As you know I’ve long been fascinated by the history of the Foundling Museum, and am convinced it was partly due to its presence in Brunswick Square that Jane Austen effected the reconciliation of Robert Martin and the near foundling Harriet Smith there in Emma.
The Museum is a fascinating place, and its raison d’être of accepting unwanted children is poignant. Recently they have published a small booklet on the subject of their famous Tokens, which form part of the Museum’s collection. They very kindly sent me a copy and it is that copy which is under review here today.
The tokens are small items that were left behind with children when they were accepted into the care of the hospital, and were used as identifiers, should the child’s parent wish to reclaim it. We have looked at the fabric tokens before, in my account of the Musuem’s Threads of Feeling exhibition, curated by John Styles. This booklet does mention them, but concentrates on the other, mostly tiny objects, that were left with the children. As the director of the museum, Caro Howell, writes in the forward to the book:
In telling the story of the Foundling Hospital, which continues today as the children’s charity Coram, the Foundling Museum can draw upon a wonderful collection of art by Hogarth and his contemporaries; eighteenth century interiors, furniture and artefacts; archival material relating to the life and work of Handel; and the testimonies of both former pupils and looked-after children today. Yet for many visitors it is the tokens that leave the biggest impression.
The tokens were usually sealed within the billet , that is, the admission document written for each child. They were kept on deposit a the Hospital and were not opened again unless the child was claimed, and the token was used as a means of identifying the parent who had given the child up to the Hospital’s care. At the point when the child was accepted by the Hospital all its family links were severed, and it was given a new name, hence the need for its identifying object for future reconciliations. In 1858 John Brownlow, the then Secretary of the Hospital, brought the existence of these tokens to the notice of the Committee of Governors. They decided to take some of the tokens from the billets and place them on display. Interestingly Brownlow had once been a foundling at the Hospital, and it has been suggested that it was Charles Dickens’regard for him, that made him adopt the name of Brownlow for Oliver Twist’s benefactor, and the man who finally proved Oliver’s identity. Brownlow the foundling eventually rose above his humble beginnings to become the Hosptial’s Secretary, historian and archivist
Sadly, though this action brought the world’s attention to these tokens (and, of course, the stories of the children and their parents that the tokens represented) separating them from their billets meant that the original links with the children were broken and lost, and it has been a mammoth task for the authors of the booklet to try to reunite the tokens with their original billets, in order to decipher the human story and significance of the token donated with the child. So far it has taken them eight years,and the research into the tokens is on-going.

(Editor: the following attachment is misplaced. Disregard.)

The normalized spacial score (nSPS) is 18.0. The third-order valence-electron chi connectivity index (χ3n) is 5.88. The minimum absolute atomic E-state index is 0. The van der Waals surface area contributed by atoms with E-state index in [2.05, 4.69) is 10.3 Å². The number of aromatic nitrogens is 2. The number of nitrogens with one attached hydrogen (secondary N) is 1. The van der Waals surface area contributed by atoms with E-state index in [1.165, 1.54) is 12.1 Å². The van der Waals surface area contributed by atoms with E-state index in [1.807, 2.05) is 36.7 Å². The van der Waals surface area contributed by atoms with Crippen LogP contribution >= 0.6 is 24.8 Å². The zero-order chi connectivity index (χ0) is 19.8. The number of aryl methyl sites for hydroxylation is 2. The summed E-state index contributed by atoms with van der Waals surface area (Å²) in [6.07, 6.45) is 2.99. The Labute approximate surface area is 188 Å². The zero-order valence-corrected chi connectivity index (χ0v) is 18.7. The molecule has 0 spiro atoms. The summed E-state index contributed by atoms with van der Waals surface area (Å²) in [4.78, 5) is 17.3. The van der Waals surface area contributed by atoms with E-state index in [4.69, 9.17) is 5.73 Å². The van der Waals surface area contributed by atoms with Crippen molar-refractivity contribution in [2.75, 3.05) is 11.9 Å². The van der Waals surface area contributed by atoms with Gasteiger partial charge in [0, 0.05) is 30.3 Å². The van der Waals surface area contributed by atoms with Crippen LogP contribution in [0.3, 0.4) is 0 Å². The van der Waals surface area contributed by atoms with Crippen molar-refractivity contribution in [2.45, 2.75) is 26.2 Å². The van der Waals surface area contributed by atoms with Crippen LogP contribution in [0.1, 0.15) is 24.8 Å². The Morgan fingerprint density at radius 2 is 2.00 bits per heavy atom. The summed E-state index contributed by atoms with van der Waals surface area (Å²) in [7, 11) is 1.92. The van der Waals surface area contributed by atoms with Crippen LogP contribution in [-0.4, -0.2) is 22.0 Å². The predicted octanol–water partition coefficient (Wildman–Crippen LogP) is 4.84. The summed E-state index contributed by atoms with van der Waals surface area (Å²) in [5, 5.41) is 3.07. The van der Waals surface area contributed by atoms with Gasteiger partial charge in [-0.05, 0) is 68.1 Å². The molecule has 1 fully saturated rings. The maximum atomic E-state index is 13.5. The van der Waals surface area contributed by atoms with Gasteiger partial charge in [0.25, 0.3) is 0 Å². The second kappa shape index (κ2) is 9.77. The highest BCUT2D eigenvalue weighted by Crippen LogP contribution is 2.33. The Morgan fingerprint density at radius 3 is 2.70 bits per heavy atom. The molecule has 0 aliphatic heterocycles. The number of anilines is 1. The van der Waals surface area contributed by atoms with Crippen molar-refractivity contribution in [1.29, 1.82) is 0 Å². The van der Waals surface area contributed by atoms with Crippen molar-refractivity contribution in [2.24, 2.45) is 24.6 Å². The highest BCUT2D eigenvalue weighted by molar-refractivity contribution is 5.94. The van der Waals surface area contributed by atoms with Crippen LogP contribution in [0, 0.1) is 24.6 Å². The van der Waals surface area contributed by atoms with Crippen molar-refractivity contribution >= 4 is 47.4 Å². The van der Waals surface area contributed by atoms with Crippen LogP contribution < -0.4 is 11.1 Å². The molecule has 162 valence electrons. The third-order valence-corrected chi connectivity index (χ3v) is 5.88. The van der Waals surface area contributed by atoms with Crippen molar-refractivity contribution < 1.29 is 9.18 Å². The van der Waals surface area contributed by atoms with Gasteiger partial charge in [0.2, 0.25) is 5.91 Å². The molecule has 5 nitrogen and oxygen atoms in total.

The tokens can be classified into three main categories- written, halved and tangible tokens. Some are combined into more than one category- for example, playing cards, often used as a token were tangible objects, something that could be written on and also something that could be halved( the parent keeping one half, the other was deposited with the Hospital). The authors of the book have researched the links back to the children and have also worked hard to identify the identifiers, some of which are very small, damaged or so obscure as to be virtually unknown to the modern eye.
For example, this engraved piece of mother of pearl was one identifying object. It was inscribed with the words:
James son of James Concannon Gent , law or now of Jamaica 1757
The authors have discovered that James’ billet entry reveals he was two months old when he was admitted to the Hospital.
“A note in educated hand writing states he was born on the 18th September 1757 , baptised and registered at St Sepulchre-without-Newgate, London on 4th september and “put in the house on 23rd November” his unusual surname enabled the record of his baptism at St Sepulchre to be found which names his parents as James and Elizabeth Concanon.
He may have been left behind while his mother accompanied his father on military service in the West INdes, for the authors of the book have discovered that a Lieutenant James Concannon served in the Royal Artillery at that time. James was renamed “Raymond Kent” and he survived and was placed by the Hospital as an apprentice with a Farmer and Slater at Thorpe Hesley in Yorkshire.
One of the more famous tokens which has some resonance for we Janeites- is the gambling fish, which Jane Austen mentioned in Pride and Prejudice.
The child connected to this ivory gambling token was a five week old boy, who was named John Cox by the Hospital. The authors of the book have had to become expert on these tiny objects- coins, jewels, fabrics, etc – in order to try and understand why they were left with children and what they might tell us about the parent and their circumstances. The research really does make for absorbing reading.
This booklet is a slim volume-32 pages long, but it is a fascinating story- part historical, part detective,-of the reuniting of these very moving tokens with the identity of the child whose parents deported them- for whatever reason-into the care of the Foundling Hospital. I can throughly recommend it to you.
You can purchase the book directly from the Museum Shop : go here to find all the details of this and other publications issued by the Museum, and for details of how to order by mail.